Appeal from the Order of the Court of Common Pleas of Fayette County in case of Commonwealth of Pennsylvania, Department of Transportation, Bureau of Traffic Safety v. Daniel R. Tantlinger, No. 374 December Term, 1975.
John L. Heaton, Assistant Attorney General, with him Robert W. Cunliffe, Deputy Attorney General, and Robert P. Kane, Attorney General, for appellant.
Charles C. Gentile, for appellee.
Judges Crumlish, Jr., Kramer and Rogers, sitting as a panel of three. Opinion by Judge Rogers.
[ 29 Pa. Commw. Page 537]
This is an appeal by the Commonwealth from an order of the Court of Common Pleas of Fayette County made after hearing de novo, reversing the Department of Transportation's six-month suspension of Daniel Tantlinger's operator's license for failure to submit to a breathalizer test as required under Section 624.1(a) of The Vehicle Code, Act of April 29, 1959, P.L. 58, as amended, 75 P.S. § 624.1(a).
Section 624.1 provides in pertinent part:
[ 29 Pa. Commw. Page 538]
(a) Any person who operates a motor vehicle or tractor in this Commonwealth, shall be deemed to have given his consent to a chemical test of his breath, for the purpose of determining the alcoholic content of his blood: Provided, That the test is administered by qualified personnel and with equipment approved by the secretary at the direction of a police officer having reasonable grounds to believe the person to have been driving while under the influence of intoxicating liquor. . . . If any person is placed under arrest and charged with the operation of a motor vehicle or tractor while under the influence of intoxicating liquor and is thereafter requested to submit to a chemical test and refuses Page 538} to do so, the test shall not be given but the secretary may suspend his license or permit to operate a motor vehicle or tractor with or without a hearing. . . . (Emphasis added.)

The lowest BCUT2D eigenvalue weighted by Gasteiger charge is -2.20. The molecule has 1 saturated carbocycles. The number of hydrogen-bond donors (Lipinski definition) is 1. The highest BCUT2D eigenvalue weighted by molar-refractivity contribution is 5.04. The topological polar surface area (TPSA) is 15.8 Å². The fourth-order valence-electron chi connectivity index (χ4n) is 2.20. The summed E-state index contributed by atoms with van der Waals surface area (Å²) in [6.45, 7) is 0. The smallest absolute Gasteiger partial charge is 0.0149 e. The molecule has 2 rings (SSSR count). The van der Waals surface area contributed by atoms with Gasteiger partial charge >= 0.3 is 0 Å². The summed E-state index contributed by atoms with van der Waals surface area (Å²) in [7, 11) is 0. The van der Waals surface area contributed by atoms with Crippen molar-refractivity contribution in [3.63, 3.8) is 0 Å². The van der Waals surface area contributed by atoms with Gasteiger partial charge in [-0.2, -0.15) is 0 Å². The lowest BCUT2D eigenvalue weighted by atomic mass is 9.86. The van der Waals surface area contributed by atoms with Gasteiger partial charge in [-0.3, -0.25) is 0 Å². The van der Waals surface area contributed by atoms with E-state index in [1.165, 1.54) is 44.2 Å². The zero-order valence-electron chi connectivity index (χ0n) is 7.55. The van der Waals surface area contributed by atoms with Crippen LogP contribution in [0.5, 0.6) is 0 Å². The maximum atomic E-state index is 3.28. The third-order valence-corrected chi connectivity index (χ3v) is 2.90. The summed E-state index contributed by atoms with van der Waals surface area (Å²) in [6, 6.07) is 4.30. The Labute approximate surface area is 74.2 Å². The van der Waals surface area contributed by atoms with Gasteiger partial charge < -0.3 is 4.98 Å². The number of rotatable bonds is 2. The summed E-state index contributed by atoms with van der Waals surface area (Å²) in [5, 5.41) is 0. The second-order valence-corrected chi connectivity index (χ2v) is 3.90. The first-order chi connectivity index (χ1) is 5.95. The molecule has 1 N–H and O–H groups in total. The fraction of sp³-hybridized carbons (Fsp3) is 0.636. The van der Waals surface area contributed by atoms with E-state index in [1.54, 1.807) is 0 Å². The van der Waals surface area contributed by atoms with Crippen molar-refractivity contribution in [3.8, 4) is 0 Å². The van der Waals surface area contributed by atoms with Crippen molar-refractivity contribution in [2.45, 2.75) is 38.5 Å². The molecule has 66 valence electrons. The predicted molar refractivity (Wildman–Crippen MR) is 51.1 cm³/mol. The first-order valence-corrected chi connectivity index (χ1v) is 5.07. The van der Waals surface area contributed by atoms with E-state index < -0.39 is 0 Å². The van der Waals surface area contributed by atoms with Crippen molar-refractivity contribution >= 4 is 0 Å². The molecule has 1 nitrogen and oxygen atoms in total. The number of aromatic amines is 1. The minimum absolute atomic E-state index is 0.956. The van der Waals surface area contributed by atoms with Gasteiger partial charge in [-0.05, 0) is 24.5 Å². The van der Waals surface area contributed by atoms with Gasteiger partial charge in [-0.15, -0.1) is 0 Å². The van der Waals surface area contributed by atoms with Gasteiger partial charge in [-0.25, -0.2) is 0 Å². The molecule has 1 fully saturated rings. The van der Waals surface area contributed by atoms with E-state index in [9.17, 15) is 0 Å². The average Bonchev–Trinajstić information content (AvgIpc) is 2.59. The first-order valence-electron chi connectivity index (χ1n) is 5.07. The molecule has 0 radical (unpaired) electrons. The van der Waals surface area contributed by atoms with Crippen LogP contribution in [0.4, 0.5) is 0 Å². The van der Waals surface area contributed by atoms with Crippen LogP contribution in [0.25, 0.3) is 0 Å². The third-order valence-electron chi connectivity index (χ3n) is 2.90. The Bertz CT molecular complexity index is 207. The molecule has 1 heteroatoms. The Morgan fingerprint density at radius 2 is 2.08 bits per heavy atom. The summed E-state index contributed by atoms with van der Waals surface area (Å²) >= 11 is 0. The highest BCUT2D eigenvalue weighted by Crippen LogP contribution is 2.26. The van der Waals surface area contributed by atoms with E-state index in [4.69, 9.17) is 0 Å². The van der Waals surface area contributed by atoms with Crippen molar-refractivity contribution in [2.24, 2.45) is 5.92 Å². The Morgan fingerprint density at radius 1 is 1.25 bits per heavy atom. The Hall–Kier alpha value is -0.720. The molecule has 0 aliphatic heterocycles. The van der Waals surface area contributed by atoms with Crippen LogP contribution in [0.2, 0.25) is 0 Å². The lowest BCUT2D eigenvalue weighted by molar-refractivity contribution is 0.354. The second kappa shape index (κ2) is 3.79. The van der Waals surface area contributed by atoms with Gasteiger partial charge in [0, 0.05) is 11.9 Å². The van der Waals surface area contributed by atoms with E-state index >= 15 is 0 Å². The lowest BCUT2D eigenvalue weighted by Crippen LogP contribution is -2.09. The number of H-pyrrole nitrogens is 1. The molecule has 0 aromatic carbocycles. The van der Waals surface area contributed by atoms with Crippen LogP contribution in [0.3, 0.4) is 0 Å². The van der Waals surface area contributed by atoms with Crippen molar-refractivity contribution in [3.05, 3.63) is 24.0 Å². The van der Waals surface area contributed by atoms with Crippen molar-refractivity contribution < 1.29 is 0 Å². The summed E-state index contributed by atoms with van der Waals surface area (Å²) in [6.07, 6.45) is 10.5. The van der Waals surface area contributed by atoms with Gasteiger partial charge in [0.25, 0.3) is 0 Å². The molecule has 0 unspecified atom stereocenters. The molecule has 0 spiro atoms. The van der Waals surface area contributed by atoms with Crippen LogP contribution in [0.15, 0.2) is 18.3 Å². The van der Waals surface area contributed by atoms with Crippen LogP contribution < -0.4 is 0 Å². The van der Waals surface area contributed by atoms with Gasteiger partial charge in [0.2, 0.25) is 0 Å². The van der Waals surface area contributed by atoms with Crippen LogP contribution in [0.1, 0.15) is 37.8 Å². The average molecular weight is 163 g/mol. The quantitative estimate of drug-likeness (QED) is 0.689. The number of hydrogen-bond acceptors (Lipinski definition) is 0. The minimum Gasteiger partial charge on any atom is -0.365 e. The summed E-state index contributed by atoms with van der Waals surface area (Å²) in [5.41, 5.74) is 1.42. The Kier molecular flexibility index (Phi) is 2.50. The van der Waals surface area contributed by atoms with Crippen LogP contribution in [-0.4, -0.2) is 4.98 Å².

This Court has frequently held that in order to sustain a suspension under Section 624.1, the Commonwealth must prove that the defendant was (1) placed under arrest upon the charge of driving while intoxicated; (2) was requested to submit to a breathalizer test; and (3) refused to do so. See for example, Bureau of Traffic Safety v. Kelly, 18 Pa. Commonwealth Ct. 490, 493, 335 A.2d 882, 884 (1975). The presence or absence of any of the above elements is a factual determination, not a legal one. Commonwealth v. Miles, 8 Pa. Commonwealth Ct. 544, 550, 304 A.2d 704 (1973). The Commonwealth's burden of proving the third element is therefore satisfied when it establishes that an objective refusal occurred. Thereafter, the burden is upon the defendant to prove by competent evidence that he was physically unable to take the test. Bureau of Traffic Safety v. Kelly, supra.
Mr. Tantlinger, while driving his automobile alone at about 1:20 o'clock A.M. on December 27, 1974, lost control of his vehicle, which overturned in the public road. The police officer who investigated found a partially consumed pint of whiskey at the scene and noticed the smell of alcoholic drink on Mr. Tantlinger's person. The officer went to the hospital to which Mr. Tantlinger was taken and there asked Mr. Tantlinger to take a breathalizer test. Mr. Tantlinger consented to take the test and the police officer sent for the breathalizer apparatus. At this point in the history the evidence becomes conflicting. The police officer testified that when the apparatus arrived Mr. Tantlinger refused to take the test. A magistrate, whom the police officer later called to the scene, testified that Mr. Tantlinger refused to take the test in his,
[ 29 Pa. Commw. Page 539]
the magistrate's presence. Mr. Tantlinger's brother testified for Mr. Tantlinger that he, the brother, told the police officer at the hospital that he did not want his brother to take the breathalizer test until he had received medical treatment. Mr. Tantlinger testified ...